First and foremost in my animal-loving opinion, is the safety of your beloved pet! While your kitty might run and hide around strangers when you are on the premises, that might not be the case if strangers enter when he’s all alone. He might panic and run out the door, scratch or bite the intruders to guard his home territory, or just freak out in general. Because you are not there to see for yourself, you really can’t be certain exactly how he will react. So always better to be safe than sorry.

Secondly, you also don’t know how potential buyers might feel about your pet. Even the most passionate animal lovers often second guess the condition of a home with pets of any kind due to possible damage and/or lingering odors left behind. There too, some people might not care for animals in general, are allergic, or fear them. And you really don’t want your pet to be an automatic turn-off to potential buyers.

Last but not least, animals hanging around the house during showings can actually be quite a distraction. Most buyers walk through a home in 15-20 minutes or so, give or take. What you want them to notice and remember is the house itself and all the positive selling points, not your cat streaking through the living room at top speed and scrambling up the curtains!

The truth is, no animals, or even any trace of animals, should be left behind for showings. That means, removing eating dishes, bedding, treats and toys, and hiding the litter box. If you have a dog, don’t leave any ‘presents’ on the lawn and replace grass in spots that might be worn down/destroyed. And make sure your house doesn’t have any funky pet odors or window markings. Carpeting should be steam cleaned…and maybe the upholstery, too.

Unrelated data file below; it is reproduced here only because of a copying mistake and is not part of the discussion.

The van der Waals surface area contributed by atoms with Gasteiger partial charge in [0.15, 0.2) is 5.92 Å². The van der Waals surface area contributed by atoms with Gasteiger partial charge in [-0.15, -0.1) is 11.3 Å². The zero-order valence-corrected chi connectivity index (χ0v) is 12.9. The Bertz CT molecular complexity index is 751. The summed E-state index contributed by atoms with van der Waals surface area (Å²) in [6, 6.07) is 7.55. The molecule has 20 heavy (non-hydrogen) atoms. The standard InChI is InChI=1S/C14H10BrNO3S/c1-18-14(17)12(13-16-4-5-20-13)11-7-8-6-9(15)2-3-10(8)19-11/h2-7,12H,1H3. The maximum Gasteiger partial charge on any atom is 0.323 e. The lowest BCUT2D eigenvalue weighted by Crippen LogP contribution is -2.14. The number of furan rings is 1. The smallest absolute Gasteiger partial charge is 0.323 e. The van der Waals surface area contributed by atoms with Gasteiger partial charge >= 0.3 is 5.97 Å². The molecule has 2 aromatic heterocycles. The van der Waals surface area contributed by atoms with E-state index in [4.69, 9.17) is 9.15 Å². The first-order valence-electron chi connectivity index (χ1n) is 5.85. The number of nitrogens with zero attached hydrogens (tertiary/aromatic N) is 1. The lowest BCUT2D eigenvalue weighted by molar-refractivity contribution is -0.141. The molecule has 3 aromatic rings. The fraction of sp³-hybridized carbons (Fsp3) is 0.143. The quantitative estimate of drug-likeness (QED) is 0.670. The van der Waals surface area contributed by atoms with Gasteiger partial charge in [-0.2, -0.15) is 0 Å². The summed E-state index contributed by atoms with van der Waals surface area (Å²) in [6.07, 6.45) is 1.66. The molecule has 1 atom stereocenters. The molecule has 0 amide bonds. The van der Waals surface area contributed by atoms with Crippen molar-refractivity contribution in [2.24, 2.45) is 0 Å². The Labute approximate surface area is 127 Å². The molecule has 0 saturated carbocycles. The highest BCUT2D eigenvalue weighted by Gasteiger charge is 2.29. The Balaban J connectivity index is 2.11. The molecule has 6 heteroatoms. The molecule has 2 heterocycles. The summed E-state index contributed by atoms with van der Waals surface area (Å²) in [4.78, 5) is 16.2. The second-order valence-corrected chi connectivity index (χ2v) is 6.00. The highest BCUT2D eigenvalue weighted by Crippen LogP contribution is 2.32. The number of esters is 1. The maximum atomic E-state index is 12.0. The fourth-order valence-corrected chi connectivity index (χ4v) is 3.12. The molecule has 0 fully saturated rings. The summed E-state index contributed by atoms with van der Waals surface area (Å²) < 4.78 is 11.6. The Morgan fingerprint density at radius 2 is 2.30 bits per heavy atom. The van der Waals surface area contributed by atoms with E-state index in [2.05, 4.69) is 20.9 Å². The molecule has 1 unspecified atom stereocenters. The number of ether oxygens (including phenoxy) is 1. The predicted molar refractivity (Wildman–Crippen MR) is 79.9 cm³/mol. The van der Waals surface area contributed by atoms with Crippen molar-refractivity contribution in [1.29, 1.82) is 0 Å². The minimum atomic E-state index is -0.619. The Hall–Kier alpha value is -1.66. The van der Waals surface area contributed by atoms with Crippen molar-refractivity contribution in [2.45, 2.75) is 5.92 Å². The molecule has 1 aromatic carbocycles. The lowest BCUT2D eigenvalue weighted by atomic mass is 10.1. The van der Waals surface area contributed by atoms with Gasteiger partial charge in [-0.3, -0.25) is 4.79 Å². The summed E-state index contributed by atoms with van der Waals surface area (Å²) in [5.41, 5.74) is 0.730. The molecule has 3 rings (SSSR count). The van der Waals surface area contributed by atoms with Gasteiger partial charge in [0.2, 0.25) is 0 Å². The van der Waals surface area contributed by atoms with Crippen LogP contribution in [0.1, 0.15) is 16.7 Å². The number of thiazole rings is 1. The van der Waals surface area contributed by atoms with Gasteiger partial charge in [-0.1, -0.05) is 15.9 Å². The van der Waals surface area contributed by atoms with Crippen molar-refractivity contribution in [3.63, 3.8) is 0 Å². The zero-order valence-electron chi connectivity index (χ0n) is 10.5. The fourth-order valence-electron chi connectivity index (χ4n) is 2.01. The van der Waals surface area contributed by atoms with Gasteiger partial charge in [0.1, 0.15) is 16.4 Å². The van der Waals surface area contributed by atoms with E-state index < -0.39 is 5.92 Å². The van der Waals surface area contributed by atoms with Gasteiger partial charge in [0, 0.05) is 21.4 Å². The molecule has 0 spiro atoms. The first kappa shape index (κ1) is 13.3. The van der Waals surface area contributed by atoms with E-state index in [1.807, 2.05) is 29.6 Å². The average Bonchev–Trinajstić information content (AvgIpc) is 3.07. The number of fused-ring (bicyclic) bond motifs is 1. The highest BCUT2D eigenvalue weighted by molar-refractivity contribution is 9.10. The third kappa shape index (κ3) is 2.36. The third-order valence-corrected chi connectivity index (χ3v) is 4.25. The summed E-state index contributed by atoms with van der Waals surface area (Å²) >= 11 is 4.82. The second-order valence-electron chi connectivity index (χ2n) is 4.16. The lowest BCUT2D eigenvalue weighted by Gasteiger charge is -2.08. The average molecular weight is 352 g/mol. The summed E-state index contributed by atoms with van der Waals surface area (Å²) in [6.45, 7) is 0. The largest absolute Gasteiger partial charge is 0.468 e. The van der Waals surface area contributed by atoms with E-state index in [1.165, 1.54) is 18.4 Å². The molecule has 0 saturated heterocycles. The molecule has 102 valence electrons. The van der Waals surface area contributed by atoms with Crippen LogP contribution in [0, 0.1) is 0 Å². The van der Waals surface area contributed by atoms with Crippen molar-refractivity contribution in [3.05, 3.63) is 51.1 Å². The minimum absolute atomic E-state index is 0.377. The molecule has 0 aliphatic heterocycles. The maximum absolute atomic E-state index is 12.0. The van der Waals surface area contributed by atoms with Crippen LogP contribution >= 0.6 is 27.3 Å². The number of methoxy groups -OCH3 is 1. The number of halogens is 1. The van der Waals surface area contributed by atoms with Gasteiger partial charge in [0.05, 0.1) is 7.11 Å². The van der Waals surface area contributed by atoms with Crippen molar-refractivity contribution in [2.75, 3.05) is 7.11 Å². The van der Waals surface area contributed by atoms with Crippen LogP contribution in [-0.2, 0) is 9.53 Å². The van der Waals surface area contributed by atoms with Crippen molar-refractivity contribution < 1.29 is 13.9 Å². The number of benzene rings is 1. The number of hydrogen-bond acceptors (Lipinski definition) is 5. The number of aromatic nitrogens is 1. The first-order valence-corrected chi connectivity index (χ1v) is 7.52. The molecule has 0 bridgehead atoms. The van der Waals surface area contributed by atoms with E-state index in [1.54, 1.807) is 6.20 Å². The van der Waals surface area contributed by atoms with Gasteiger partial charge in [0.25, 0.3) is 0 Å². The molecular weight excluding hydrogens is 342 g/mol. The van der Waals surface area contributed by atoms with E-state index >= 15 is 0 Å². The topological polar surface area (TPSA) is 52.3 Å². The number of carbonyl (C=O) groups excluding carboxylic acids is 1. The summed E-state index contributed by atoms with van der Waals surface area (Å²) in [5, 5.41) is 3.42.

Ideally, if you can’t sweep your furry family member up at a moments notice to leave for showings yourself, consider farming them out while your house is on the market. Maybe a friend, family member, or even a friendly neighbor could keep them safe during the day while you are away. There is also kitty/doggie daycare to consider, or talk to your local boarding facility and see if they might have some options for you.

Another idea that Realtors are not too crazy about because it does tend to limit showing opportunities a bit but would ensure your pet is secure, is to pre-set certain days and/or hours for showings. If you can assure your animal won’t be at home during specific time frames, that would be best. Perhaps scheduling your work days to start a little later or end a little sooner would suffice. You might also consider working a few longer hours, for example Monday thru Thursday, so you can take Friday off specifically for showings. And of course, make sure the same applies to weekends.

If your pet absolutely must stay at home, make sure they are crated and/or kenneled. That does not mean locking them in a room and making that room unavailable to potential buyers. Potential buyers want to see every room of the house! What it does mean is providing a comfortable crate or kennel with enough ample room to move around and access to food or water, and for cats, a litter box. Tuck the crate/kennel in an out-of-the-way corner so they will not be disturbed or the center of attention. And make sure to have someone come in and check on them during the day for potty breaks and the like.

While it is true that selling a home with pets might take a bit of extra work, in the end, it is very doable and your pet can still feel secure during the process.

Thank you for writing in and wishing you and Tuna Fish all the best!

If you have a question for “ASK THE HOME STAGING EXPERT®”, please contact

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Best Time to Buy Area Rugs is NOW! – For Staging and Home

NOW is the time to buy if you are looking for an area rug for staging or home. Personally, I love the indoor/outdoor rugs for staging! Very lightweight to transport, easy to clean, durable for foot traffic, and gorgeous colors!

Heads-Up! Area Rugs are on sale NOW! And they offer free shipping for orders over $45.

I just bought this lovely wool rug for my guest room. SWEET!!


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pixabay kitchen counter

Dear Ms. Matzke,